ip-precedence for management traffic
Sachs, Marcus Hans (Marc)
marcus.sachs at verizon.com
Tue Dec 29 11:20:01 CST 2009
>The gene pool needed some chlorine anyhow, but this is a creative
>But seriously - would this be significantly different than the model
>many ISPs already use, where "consumer" connections get port 25
>servers allowed, etc, and "business grade" skip those restrictions? Or
>you saying that ISPs should go *further* in blocking stuff, and use the
>resulting support savings to lower the consumer grade price point?
>Only big stumbling block is what percent of customers will be willing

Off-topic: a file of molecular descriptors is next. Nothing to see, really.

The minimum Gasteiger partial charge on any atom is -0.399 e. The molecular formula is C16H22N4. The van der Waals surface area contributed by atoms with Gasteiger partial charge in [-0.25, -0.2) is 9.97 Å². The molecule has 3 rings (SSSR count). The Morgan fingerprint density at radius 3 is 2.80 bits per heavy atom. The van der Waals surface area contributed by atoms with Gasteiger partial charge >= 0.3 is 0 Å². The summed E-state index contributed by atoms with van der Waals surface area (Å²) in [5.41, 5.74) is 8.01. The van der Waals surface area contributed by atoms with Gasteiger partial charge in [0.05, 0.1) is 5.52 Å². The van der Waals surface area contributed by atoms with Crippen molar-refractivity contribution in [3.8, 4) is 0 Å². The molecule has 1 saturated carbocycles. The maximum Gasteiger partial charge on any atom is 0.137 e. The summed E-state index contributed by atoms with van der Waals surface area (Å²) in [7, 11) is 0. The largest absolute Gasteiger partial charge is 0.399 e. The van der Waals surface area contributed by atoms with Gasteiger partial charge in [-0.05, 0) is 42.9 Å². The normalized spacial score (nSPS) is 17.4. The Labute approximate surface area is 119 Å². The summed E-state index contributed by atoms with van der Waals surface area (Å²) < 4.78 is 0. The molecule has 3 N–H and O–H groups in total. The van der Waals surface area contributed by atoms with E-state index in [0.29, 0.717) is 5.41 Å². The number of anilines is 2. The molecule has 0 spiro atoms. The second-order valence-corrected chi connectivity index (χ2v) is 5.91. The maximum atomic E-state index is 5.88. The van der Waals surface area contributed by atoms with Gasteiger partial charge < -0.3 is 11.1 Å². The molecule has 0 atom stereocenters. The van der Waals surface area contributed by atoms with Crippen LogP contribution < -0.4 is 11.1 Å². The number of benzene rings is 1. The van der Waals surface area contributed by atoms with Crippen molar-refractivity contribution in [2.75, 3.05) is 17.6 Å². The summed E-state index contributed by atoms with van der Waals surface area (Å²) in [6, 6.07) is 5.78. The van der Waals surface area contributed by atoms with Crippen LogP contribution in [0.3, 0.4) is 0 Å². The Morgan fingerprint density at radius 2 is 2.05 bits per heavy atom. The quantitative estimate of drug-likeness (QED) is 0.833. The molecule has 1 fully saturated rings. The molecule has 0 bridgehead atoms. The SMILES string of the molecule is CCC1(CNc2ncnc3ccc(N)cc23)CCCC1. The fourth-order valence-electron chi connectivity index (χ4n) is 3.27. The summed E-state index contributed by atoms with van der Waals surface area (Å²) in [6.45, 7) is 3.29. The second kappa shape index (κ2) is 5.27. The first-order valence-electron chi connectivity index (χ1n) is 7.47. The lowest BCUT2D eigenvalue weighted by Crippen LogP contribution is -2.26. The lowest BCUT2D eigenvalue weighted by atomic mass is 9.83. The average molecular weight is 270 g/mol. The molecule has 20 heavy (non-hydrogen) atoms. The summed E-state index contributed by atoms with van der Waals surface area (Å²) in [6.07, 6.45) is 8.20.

>skip file-sharing networks and online games that use oddball ports? Any
Better than the typical "block outbound 25" filtering we do now. In
fact, in a perfect world ISPs would offer residential customers "reduced
experience" versions of castration that decrease the cost along with
decreasing what you have access to. At the bottom level it would be
essentially a thin client running a terminal service (or an emulated
thin client using a web browser) with all applications "in the cloud"
and nothing sitting on the home PC; mid-level would be web plus common
email clients and chat/IM; high level adds popular apps like Skype, P2P,
I think that a fairly large percentage of homes that only want access to
online content and email would be very happy with the bottom tiers.
Many would probably like the cloud approach where all of the crazy
updating, rebooting, etc. is taken out of the hands of the consumer.
WebTV, meet the 21st century.... :)
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